Last year I got new tires and built new H1 12 bolt wheels for them. Hummer wheels are 16.5" and are a 2 piece design that bolt together. There are a few versions and differences. The most common are 8 bolt for bias tires and 12 bolts for radial tires. There are at least 2 versions of the 12 bolts which uses different o-rings. Im not going to dive into too much Hummer Wheel tech since there is alot of info already out there.

I started out with 5 bone stock 12 bolt H1 rims that had 37" tires mounted on them. I broke them all down and removed the rubber runflats from the tires. A HD ratchet strap was used to compress the runflat and then I tied 1 end of the tire to a tree and the runflat to my Explorer, a gentle tug popped all of the runflats out with ease.

m_DSC00431.jpg


m_DSC00432.jpg


Next up I plasma cut out the old wheel centers to install new centers to achieve a more desirable backspacing. The 12 bolt wheels are harder to cut than the 8 bolts but I did manage to use the other half of the wheel for a rough template and then cleaned up the cut with a grinder and then flap wheel. No pictures of this step, I forgot!

Next I dropped the pressed centers in from the back until they bottomed out on the lip, took a few measurements and then tacked them in place. I mounted them up and checked the runout, all in the area of .030"-.040" which was good enough for me. Each one was fully welded around the inside of the lip.

Next up was the beadlock options. There are several out there including cut down magnesium runflats, cut down rubber runflats, PVC beadlocks and fabricated steel beadlocks. I have run the fabricated steel runflats for several years before in my old wheels (see above) and that is the route I went again. They are very light compared to the others and are very easy to install inside the tire. This time I made my own. I redesigned the old ones I had to be bolt together and then cut them on my CNC plasma table. They are made from 1/4" steel and I experimented with the width untill I got it right. Pitbull Tires have an extremely thick bead and required a custom width that was different than the stock runflats/beadlocks.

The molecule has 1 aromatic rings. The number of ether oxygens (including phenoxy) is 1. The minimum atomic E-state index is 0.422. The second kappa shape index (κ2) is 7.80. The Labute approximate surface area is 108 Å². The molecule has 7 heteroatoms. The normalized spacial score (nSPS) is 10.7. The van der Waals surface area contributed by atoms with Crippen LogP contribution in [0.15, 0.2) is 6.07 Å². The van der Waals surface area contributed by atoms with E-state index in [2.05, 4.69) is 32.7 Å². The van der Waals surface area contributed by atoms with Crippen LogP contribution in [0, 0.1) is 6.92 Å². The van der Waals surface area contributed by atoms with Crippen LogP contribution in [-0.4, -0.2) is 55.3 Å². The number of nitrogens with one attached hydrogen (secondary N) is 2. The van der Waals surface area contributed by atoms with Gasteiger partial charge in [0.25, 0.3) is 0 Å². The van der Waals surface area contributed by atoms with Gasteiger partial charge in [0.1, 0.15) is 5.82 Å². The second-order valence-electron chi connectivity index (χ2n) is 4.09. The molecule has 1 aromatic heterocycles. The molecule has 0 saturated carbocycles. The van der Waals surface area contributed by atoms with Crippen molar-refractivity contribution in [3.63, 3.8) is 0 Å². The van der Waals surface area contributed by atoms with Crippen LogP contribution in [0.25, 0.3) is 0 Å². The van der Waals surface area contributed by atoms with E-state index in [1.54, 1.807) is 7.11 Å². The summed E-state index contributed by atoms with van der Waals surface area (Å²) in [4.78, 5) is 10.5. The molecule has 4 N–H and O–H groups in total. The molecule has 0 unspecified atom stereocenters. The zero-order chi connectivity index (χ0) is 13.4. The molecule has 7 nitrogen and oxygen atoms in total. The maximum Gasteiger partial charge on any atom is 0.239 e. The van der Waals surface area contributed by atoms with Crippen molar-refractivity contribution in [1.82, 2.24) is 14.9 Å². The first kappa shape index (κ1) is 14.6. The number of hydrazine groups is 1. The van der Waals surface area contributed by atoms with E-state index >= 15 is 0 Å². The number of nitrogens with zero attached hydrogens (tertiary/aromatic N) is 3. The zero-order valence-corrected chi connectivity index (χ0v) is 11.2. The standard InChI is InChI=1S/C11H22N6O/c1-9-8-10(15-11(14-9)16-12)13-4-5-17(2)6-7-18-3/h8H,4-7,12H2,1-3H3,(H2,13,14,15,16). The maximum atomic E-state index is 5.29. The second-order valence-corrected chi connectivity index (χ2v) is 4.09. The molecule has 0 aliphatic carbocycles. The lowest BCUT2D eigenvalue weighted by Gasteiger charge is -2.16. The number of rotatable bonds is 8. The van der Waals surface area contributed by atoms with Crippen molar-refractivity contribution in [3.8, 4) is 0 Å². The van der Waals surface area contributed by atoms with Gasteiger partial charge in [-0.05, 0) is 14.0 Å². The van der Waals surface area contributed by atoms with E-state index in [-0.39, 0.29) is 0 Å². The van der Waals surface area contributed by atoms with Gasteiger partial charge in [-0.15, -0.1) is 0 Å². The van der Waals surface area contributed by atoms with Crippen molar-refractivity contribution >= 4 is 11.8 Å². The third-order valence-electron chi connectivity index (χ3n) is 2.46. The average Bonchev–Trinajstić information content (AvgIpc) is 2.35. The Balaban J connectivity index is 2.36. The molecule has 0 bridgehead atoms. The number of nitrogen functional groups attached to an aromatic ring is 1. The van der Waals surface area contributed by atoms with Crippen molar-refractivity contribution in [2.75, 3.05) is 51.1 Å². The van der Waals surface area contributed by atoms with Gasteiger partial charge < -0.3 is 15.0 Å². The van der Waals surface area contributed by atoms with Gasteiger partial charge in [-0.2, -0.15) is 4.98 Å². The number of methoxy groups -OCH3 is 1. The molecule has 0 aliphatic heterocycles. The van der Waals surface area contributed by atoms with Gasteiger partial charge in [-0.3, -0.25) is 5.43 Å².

Welding the pieces together

m_DSC00438.jpg


Here is one tacked together and shown installed on the wheel. You can see how it clamps the bead on both sides.

m_DSC00441.jpg


And installed in the tire

m_DSC00442.jpg


Once those were all made it was time to move onto the valve stem. 8 bolt wheels use a common valve stem and the 12 bolts use an oddball oval hole brass and steel stem. I wanted normal rubber stems so I ordered up a package of 25 on Ebay (TR415 stems, 1 1/4" tall). I welded up the oval hole, ground it smooth and then redrilled it to the size speced by the stem. Note that the maximum rim thickness for the stems is exceeded by the H1 wheel but so far no issues at all.

Piece of flattened copper tube to be a backdrop to the weld

m_DSC00443.jpg


Drilling the holes

m_DSC00472.jpg


After the holes were drilled it was time for rockrings. I didn't like any of the available rockrings on the market so again I designed and then cut my own out of 1/4" steel. Each one was welded and then painted. The final step just before tires was to install the stems. A little soap to lubricate them and an invaluable tool for installing valve stems. Using the right tool made installation easy.

m_DSC00448.jpg


And done, ready for tires!

m_DSC00452.jpg


Installing the tires is pretty easy. Prop the wheel up on a block of wood and drop the tire down onto the wheel. I used new O-rings from Marco Rubber (online supplier), greased them up slightly and then put the outer shell on. Tighten in a criss-cross pattern and in various torque stages. Impact torque sticks >>> torque wrench for this application. 12 bolts x 5 wheels = 60, torqued in 2 different stages = 120 times!!

m_DSC00478.jpg


And all finished

m_DSC00481.jpg


Assembled weight of the 41.5 Pitbull on the H1 wheel is 182lbs each!
 




Kevlar7R

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damn impressive work!

Reminds me of when I made a replica Ferrari with a stick welder, some old washing machines, and a 1972 pinto. Okay no... That didn't happen.
 


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94_Xploder

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Nice work! I wanted to get a set for my SAS'd tacoma but I ended up selling it before finishing it the 3rd time lol